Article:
Young historians are shunning academic works in the rush to convert their research into commercially successful books, according to the chief judge of a leading history writing prize.
Sir Keith Thomas, the eminent Oxford historian who is chairman of the judging panel for the Wolfson History Prize, warned that the dash for the bestseller lists risks undermining the status of academic research.
In the past decade, sales of history books in Britain have increased by more than 45 per cent to nearly 5.4 million copies a year – double the rate of growth across the publishing industry as a whole, according to publishing data company Nielsen BookScan.
But Sir Keith warned: "There is a tendency for young historians who have completed their doctoral thesis to immediately hire an agent, cut out the footnotes, jazz it all up a bit and try to produce a historical bestseller from what would have otherwise been a perfectly good academic work. The reality is that only a few of these works succeed commercially."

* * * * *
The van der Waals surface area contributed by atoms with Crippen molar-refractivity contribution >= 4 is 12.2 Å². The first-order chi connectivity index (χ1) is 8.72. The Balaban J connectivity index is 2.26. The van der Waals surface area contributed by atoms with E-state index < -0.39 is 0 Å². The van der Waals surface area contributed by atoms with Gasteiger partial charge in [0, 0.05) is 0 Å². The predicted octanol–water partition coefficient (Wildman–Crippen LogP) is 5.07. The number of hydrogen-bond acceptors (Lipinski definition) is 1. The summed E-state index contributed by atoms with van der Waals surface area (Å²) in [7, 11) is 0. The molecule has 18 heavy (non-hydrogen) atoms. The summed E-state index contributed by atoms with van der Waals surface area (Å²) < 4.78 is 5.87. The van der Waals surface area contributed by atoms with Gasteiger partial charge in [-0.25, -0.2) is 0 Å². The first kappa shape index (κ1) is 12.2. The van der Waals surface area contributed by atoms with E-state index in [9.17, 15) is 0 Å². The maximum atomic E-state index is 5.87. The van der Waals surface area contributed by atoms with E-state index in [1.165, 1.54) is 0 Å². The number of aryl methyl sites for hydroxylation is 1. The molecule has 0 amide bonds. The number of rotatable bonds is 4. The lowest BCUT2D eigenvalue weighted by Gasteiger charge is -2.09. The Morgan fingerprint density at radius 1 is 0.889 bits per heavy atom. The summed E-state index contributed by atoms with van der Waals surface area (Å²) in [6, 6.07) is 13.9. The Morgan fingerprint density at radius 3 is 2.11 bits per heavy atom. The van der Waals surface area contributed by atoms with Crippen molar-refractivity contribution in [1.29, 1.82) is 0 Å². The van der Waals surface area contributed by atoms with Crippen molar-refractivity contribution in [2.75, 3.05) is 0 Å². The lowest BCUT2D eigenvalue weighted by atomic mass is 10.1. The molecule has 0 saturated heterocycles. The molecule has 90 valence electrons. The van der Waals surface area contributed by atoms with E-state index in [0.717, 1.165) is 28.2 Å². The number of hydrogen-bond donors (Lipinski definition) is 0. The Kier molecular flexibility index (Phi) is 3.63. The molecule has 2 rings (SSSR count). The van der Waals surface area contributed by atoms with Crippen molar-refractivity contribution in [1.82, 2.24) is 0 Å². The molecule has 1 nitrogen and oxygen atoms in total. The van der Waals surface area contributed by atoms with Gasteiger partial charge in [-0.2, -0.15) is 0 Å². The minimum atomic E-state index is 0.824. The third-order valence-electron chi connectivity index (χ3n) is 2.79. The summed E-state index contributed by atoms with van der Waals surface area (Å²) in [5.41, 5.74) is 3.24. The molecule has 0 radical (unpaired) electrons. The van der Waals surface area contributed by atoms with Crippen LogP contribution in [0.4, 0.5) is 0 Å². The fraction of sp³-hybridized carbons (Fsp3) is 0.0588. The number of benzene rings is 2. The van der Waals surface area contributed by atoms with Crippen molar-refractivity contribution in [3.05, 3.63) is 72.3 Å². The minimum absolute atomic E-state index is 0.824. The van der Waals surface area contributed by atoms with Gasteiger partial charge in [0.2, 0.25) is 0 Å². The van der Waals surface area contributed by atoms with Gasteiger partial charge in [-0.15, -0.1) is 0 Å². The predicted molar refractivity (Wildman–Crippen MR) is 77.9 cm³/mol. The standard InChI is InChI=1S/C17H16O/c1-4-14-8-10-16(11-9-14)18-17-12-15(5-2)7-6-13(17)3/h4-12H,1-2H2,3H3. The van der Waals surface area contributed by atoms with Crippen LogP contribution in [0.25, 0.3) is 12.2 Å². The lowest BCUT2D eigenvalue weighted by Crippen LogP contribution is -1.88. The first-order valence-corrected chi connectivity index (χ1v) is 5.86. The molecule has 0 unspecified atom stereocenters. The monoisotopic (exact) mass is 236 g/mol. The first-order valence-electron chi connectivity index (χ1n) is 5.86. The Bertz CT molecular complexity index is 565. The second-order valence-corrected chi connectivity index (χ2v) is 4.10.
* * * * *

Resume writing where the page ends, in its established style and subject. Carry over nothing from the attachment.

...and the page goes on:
The winners of this year's Wolfson prize, announced last night, are Susie Harries, for her biography of the architecture historian Sir Nikolaus Pevsner, and Professor Alexandra Walsham, for her book on the effects of the Reformation on the British landscape.